Back on the road with lights on, my thoughts started to change. Why stop with only 120 km to go? What if I ride through to the finish? I’d had the romantic idea of coasting down the finish parcours in daylight but instead I could do this after the race at my leisure and could even sit down and watch a sunset! Riding straight through would take my mileage to 375 km for the day. If my legs would last the course then I certainly had more than enough food and water to keep me going – and I had Oreos! Dogs may be a problem with 5 hours of night riding, but dogs counted equally against sleeping out!
All these thoughts switched me back into race mode and I checked the race tracking. There seemed to be some dots stopped on the Parcours who I might overtake. (I later learnt these people had finished and their dots had not updated). The only other person in front of me was Sam Thomas Cap 20 but he was too far ahead to catch unless he too stopped.
I had however regained the lead over the four riders who had overtaken me in the early morning including David 77 and I’d have to be mad to stop and let them catch me again! My long standing adversary Lee 229 was also a safe distance behind but he had a habit of creeping up on me!
Mind made up, I posted my intent, very politely, to all my dot watchers and put the hammer down!


Dusk and darkness arrived and I focused on eating up the remaining kilometres. I was so glad of my nicely oiled, quiet SRAM Red chain and I made sure I kept pedaling each time I entered a town to keep my freewheel silent. I figured a quiet entrance might gain me a head start on any dogs. I found myself holding my lungs full of air ready to shout, but whilst I saw several groups of dogs, I had no encounters where I was not already carrying sufficient speed to escape without even a sprint.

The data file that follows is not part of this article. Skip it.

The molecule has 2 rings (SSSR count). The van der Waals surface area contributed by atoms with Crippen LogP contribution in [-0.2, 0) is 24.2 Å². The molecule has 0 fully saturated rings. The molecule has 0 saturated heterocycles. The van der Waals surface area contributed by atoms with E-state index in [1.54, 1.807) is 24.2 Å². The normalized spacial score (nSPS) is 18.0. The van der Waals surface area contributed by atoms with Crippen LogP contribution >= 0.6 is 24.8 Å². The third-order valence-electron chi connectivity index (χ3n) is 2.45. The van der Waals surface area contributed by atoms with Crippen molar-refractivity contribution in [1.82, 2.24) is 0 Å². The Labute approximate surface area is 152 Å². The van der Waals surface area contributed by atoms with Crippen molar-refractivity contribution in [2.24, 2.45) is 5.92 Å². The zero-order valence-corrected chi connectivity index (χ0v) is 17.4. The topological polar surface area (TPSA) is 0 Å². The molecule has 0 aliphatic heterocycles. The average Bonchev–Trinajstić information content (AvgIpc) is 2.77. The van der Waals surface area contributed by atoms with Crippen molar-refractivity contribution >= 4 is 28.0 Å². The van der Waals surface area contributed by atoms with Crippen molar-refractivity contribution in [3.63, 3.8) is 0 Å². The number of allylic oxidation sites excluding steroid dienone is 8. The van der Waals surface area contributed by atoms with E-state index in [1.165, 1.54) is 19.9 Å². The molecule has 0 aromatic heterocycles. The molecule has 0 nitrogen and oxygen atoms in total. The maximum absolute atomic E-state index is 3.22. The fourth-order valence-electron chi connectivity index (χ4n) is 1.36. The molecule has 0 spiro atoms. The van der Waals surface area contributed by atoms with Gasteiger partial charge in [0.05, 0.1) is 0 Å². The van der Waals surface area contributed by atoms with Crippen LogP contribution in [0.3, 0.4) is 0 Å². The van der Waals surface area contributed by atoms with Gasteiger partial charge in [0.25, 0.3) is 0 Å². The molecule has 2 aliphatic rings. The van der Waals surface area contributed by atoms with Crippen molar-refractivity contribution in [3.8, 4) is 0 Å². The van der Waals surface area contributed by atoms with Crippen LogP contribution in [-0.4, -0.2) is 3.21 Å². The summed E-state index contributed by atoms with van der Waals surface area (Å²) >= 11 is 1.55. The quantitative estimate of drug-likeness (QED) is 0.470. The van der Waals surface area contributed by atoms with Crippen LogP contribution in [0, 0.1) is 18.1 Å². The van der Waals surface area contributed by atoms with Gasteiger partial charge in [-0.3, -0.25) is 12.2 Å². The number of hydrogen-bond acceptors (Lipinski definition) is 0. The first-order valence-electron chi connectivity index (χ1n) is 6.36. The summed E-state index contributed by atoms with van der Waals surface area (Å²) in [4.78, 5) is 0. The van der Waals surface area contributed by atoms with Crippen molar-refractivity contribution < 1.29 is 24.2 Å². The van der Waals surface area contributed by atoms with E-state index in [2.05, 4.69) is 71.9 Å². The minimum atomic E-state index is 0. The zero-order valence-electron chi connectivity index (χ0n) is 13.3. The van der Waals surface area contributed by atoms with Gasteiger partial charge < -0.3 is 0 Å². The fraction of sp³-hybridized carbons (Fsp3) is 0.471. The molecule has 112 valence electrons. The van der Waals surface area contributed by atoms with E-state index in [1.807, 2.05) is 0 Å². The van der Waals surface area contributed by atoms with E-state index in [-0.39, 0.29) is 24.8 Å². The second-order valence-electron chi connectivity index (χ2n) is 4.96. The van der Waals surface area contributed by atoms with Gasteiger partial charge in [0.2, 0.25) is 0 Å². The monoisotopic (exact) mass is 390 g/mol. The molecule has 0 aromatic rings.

The most frightening looking dogs were out of town and would suddenly appear in my headlamp, with the appearance of zombie wolves! I’m not kidding they would have been perfect in horror movies, but they were just padding slowly at the road side and were gone in a split second. I had only time to draw breath and breathe out in relief! Maybe in the darkness they just thought I was a car.

The final 100 km was a sequence of long rollers and then two long climbs. My dot watchers couldn’t understand why this was taking so long but I could see my wife Alison explaining to them on Facebook about my required route to the race finish. Friends back home seemed to warm to my racing finish and I received a very special text from my eldest son Sam who was in the middle of his own adventure in the Pyrenees.
My legs were feeling fine and I don’t think I stopped once in all this distance apart to transfer water from the extra bottle and dump the empty one into a bin. I passed a couple of late night parties in the towns with children still playing and shouting so it didn’t even feel late at night. It did get a little cool, but not enough to need any extra layers.